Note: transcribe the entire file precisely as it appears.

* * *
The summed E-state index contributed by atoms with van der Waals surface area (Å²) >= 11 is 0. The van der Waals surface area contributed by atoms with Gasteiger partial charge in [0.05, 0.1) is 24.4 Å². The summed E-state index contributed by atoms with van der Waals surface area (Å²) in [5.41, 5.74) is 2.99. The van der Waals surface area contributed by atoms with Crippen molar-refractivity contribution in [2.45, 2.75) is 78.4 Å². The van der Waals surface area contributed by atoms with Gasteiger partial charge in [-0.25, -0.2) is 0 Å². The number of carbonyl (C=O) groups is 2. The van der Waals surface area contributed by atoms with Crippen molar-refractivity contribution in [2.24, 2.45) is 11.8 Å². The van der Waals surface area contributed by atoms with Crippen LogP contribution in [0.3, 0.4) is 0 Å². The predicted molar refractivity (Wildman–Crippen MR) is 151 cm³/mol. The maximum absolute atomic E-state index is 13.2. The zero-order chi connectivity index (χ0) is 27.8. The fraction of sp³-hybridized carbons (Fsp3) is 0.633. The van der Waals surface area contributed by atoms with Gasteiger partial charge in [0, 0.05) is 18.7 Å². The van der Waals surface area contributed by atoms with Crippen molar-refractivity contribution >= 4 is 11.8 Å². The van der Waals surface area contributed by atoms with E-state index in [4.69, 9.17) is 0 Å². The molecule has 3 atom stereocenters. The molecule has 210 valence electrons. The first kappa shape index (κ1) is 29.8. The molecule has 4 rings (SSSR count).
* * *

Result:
The summed E-state index contributed by atoms with van der Waals surface area (Å²) >= 11 is 0. The van der Waals surface area contributed by atoms with Gasteiger partial charge in [0.05, 0.1) is 24.4 Å². The summed E-state index contributed by atoms with van der Waals surface area (Å²) in [5.41, 5.74) is 2.99. The van der Waals surface area contributed by atoms with Crippen molar-refractivity contribution in [2.45, 2.75) is 78.4 Å². The van der Waals surface area contributed by atoms with Gasteiger partial charge in [-0.25, -0.2) is 0 Å². The number of carbonyl (C=O) groups is 2. The van der Waals surface area contributed by atoms with Crippen molar-refractivity contribution in [2.24, 2.45) is 11.8 Å². The van der Waals surface area contributed by atoms with Crippen LogP contribution in [0.3, 0.4) is 0 Å². The predicted molar refractivity (Wildman–Crippen MR) is 151 cm³/mol. The maximum absolute atomic E-state index is 13.2. The zero-order chi connectivity index (χ0) is 27.8. The fraction of sp³-hybridized carbons (Fsp3) is 0.633. The van der Waals surface area contributed by atoms with Gasteiger partial charge in [0, 0.05) is 18.7 Å². The van der Waals surface area contributed by atoms with Crippen molar-refractivity contribution >= 4 is 11.8 Å². The van der Waals surface area contributed by atoms with E-state index in [4.69, 9.17) is 0 Å². The molecule has 3 atom stereocenters. The molecule has 210 valence electrons. The first kappa shape index (κ1) is 29.8. The molecule has 4 rings (SSSR count).